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Research News

National brain tumour research funding needs to increase to £30-35 million a year

Weekly pick of Neuroscience news from around the world

A common virus that is harmless to most individuals may produce an important biomarker in determining the prognosis of brain cancer patients, the study looked at outcomes for 188 glioblastoma patients and found that individuals who tested positive for an antibody indicating Human cytomegalovirus (HCMV) exposure lived an average of 404 days after their cancer diagnosis compared to an average of 530 days for patients who were never infected by HCMV. If we can now identify HCMV is a possible contributor to the aggressiveness of human glioblastoma tumours then this understanding takes us further down the path of understanding and treating the disease.

Today much research is focused on attacking cancerous cell growth, denying these cells energy so they die and this piece on how Cell metabolic therapy targets the mitochondria—energy producers—of cancer cells charts the current direction of research-based travel

This treatment could be as dramatic as it sounds Ultrasound blasts potent glioblastoma drug into brain tumour ! One of the most potent drugs for treatment of glioblastoma, can't be used in patients because of two problems. Firstly, it can't reach its target because it's blocked by the blood-brain barrier, which protects the brain from toxins and secondly the conventional formulation for this drug is toxic to the brain. Now scientists have used a novel technology for opening the blood-brain barrier with an implantable ultrasound. They have also tested a new formulation of the drug. The ultrasound technology may have broader benefits possibly enabling the use of other drugs used in other cancers for patients with brain tumours.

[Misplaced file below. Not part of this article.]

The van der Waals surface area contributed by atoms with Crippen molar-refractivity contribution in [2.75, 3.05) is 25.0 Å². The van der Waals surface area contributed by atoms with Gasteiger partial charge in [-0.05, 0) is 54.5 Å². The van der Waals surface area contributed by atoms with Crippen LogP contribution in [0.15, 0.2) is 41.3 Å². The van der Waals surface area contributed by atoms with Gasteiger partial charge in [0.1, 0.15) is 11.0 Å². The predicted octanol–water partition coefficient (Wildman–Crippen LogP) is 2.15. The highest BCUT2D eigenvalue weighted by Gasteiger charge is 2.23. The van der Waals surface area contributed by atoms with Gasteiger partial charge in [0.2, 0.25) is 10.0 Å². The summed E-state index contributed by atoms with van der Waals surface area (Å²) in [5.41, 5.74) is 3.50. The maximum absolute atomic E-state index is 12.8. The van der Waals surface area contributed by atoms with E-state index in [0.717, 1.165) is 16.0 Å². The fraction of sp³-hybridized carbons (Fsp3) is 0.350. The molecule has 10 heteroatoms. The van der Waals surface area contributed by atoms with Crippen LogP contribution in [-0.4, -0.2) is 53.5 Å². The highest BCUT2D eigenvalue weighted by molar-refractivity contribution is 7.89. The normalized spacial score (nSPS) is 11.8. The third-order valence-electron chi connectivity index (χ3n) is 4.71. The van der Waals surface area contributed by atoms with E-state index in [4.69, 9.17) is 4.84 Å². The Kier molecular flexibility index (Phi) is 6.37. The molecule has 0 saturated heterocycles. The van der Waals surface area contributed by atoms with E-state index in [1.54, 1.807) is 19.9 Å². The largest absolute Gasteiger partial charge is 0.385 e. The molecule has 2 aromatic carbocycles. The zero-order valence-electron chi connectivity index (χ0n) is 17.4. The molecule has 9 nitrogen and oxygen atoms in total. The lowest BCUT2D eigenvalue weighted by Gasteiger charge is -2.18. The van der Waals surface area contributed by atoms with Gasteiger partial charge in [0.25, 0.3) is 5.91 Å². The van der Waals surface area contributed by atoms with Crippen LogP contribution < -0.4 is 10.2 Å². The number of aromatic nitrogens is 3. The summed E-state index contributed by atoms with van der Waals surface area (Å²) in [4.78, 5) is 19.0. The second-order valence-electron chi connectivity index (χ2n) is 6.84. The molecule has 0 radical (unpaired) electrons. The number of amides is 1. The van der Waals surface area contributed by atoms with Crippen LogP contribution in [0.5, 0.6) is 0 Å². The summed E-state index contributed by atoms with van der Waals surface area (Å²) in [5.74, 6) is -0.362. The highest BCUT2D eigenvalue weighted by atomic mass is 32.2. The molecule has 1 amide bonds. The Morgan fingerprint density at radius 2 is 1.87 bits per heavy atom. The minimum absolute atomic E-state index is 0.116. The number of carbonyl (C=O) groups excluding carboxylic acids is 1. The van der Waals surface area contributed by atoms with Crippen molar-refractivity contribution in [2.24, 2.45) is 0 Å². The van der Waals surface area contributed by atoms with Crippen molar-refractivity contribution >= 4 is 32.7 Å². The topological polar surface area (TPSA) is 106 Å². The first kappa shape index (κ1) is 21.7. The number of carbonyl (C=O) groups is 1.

The Society of Neuro Oncology ( SNO) has appointed a new President for 2020 Gelareh Zadeh. Gelareh trained in London but is currently a Senior Scientist at the Princess Margaret Cancer Centre in Toronto, Canada. The Zadeh lab has a primary research focus in studying primary brain tumours including Glioblastoma, Meningiomas and Schwannomas. The lab focuses on several aspect of brain tumour biology including: Angiogenesis, Tumour Metabolism, miRNA and Tumour Microenvironment. For those interested here is Gelareh’s Twitter page.

This week’s main cancer story has been generated by the Institute of Cancer Research (ICR) and we commented on our Latest News page about it. The output that cancer research offers more hope than people think is interesting and you can read our response here.

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